Monday, July 12, 2010

The Sports Metaphor

There’s no question that sports bring us economic, social and cultural benefits. Sports also bring un-intended economic, social and cultural side effects and difficulties, beyond the bread and circuses effect, that are too often ignored, pooh-poohed, down played or actively suppressed. The sports metaphor is the most dangerous of these un-intended side-effects.

A metaphor is simply understanding and experiencing one kind of thing in terms of another. For example, the seargeant barked out the order, makes us think of the seargeant as a vicious dog. Metaphors serve to facilitate the understanding of one conceptual domain, typically an abstract one like 'life' or 'theories' or 'ideas', through expressions that relate to another, more familiar conceptual domain, typically a more concrete one like 'journey' or 'buildings' or 'food'. For example, “the game of life” implyies that life is like a game, usually some kind of sport. More examples:

Food for thought: we devour a book of raw facts, try to digest them, stew over them, let them simmer on the back-burner, regurgitate them in discussions, cook up explanations, hoping they do not seem half-baked. Theories as buildings: we establish a foundation for them, a framework, support them with strong arguments, buttressing them with facts, hoping they will stand. Life as journey: some of us travel hopefully, others seem to have no direction, many lose their way.

Metaphors are colorful, exciting and thus more mememorable and have greater impact. Using a metaphor, the communicator puts ideas or objects into word containers, then sends them to a listener who takes that idea or object out of the container and makes meaning of it. The container is separate from the ideas themselves. Because metaphors can communicate a great deal of meaning with just a word or phrase, they can encourage people to reflect, think and question or they can encourage people to stop thinking and think they understand when they really don’t. For example, life as a sports game – “winning isn’t everything, it’s the only thing”; “he who dies with the most toys, wins”. Great ways to think about living, right? About raising a family, loving your spouse, building a community?

A metaphor is a comparison that shows how two things not alike in most ways, are similar in another important way. Metaphors are pervasive in everyday life, not just in language, but also in thought and action. The most powerful metaphors deal with vital, abstract difficult to communicate experiences and operate below the level of conscious thought to be accepted as Truth, unchallenged and un-critically.

The sports metaphor is a popular, powerful metaphor embeded deeply in our collective unconsious. It has some value but in most cases it reduces difficult, complex life challenges and opportunities to oversimplified cliches. Instead of encouraging people to reflect, think and question their own lives and how society is working, the sports metaphor encourages people to stop thinking and think they understand when they really don’t. Among other things, the sports metaphor, especially the glitzy glamorous big bucks pro sports metaphor, encourages people to see and experience life as a spectator sport, un-involved, watching from a distance.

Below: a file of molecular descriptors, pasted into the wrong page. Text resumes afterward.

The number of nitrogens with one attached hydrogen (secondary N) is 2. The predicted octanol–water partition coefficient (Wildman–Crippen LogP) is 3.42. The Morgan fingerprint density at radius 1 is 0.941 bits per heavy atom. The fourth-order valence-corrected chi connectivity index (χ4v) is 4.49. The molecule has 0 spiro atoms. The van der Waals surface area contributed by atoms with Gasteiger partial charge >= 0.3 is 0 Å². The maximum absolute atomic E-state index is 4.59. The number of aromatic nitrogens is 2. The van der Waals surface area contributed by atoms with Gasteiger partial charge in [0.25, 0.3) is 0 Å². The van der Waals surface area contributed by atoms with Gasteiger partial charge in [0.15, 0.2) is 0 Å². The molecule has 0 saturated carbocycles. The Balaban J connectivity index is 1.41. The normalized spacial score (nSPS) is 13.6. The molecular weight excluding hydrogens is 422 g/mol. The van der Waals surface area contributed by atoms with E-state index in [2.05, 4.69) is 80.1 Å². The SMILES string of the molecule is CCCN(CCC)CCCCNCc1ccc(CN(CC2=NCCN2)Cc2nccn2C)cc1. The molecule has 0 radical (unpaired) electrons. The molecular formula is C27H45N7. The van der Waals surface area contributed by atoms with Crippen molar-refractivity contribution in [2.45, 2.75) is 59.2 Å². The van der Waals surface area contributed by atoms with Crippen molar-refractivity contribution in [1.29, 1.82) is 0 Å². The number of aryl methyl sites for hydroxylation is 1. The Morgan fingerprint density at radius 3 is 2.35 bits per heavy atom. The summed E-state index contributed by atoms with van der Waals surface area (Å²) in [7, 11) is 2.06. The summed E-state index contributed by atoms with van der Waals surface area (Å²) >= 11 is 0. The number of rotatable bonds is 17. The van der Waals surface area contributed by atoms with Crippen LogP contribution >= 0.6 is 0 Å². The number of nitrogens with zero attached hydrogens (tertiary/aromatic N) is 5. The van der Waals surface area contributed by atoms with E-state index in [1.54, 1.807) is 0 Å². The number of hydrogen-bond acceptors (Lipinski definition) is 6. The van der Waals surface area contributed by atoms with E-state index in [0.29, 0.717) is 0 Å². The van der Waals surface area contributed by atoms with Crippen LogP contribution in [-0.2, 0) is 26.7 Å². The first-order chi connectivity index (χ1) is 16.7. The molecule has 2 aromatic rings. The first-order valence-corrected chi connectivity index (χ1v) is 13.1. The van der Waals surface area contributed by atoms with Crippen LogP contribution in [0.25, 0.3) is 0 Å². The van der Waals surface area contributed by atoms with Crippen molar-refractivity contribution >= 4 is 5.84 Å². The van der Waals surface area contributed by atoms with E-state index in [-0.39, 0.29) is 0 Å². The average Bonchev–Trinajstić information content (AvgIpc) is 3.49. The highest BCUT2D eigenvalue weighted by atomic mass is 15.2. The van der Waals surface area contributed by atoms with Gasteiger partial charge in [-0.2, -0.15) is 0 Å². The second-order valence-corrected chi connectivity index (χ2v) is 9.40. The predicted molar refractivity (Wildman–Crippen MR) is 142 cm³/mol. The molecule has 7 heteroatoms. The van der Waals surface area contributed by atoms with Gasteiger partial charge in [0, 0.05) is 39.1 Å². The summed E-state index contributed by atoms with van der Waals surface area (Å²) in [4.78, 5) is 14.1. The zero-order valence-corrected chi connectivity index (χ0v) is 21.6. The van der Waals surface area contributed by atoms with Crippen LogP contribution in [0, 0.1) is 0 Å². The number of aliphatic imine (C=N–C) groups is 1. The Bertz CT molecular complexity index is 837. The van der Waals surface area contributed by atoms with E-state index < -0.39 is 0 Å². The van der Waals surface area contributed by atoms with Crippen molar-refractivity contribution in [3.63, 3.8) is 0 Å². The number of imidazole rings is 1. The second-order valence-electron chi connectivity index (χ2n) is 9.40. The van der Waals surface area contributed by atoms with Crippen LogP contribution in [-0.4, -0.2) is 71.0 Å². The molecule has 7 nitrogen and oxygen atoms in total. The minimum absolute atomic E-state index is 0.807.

For example under the dominance of the sports metaphor, democratic politics is not about actually voting, “my vote doesn’t count,” just like rooting for your team in the stadium or in front of the TV doesn’t count. It’s not about the substance of the debate or the real challenges and opportunities we need our democratically elected leaders to deal with, it’s surfacy bull shit about who’s winning and who’s losing and why. On the job for example, everyone gives lip service to team work because teamwork is critical and does matter in sports, but in real life the ‘teams’ if there are any, are not like the sports teams but more diffuse and inner directed. There is no coach and no referee and the playing field is not level. There’s only you and whatever you think God is.

Many people work real hard to make the sports metaphor reality and they feel like failures when real life intrudes. It’s not your fault real life is the way it is, no matter how much you wish it was like a pro-sports game that you could ‘win,’ (in a ‘sportsman-like’ way, of course, no cheating), claim your prize and go home victorious, it’s not that way. Life doesn’t end after the season’s over. You have to live it out moment by moment, day after day, month after month, year after year until you die. And, according to some religions, it may not even be over then, when you die.

The sports metaphor has a place, but it’s a limitted place. Wouldn’t our individual, community, national and international lives be better if we became aware of the effects the sports metaphor has on our lives, controlled for those effects, sought out and used other metaphors to deal with our challenges and opportunities? How about, “life is just a bowl of cherries”….?

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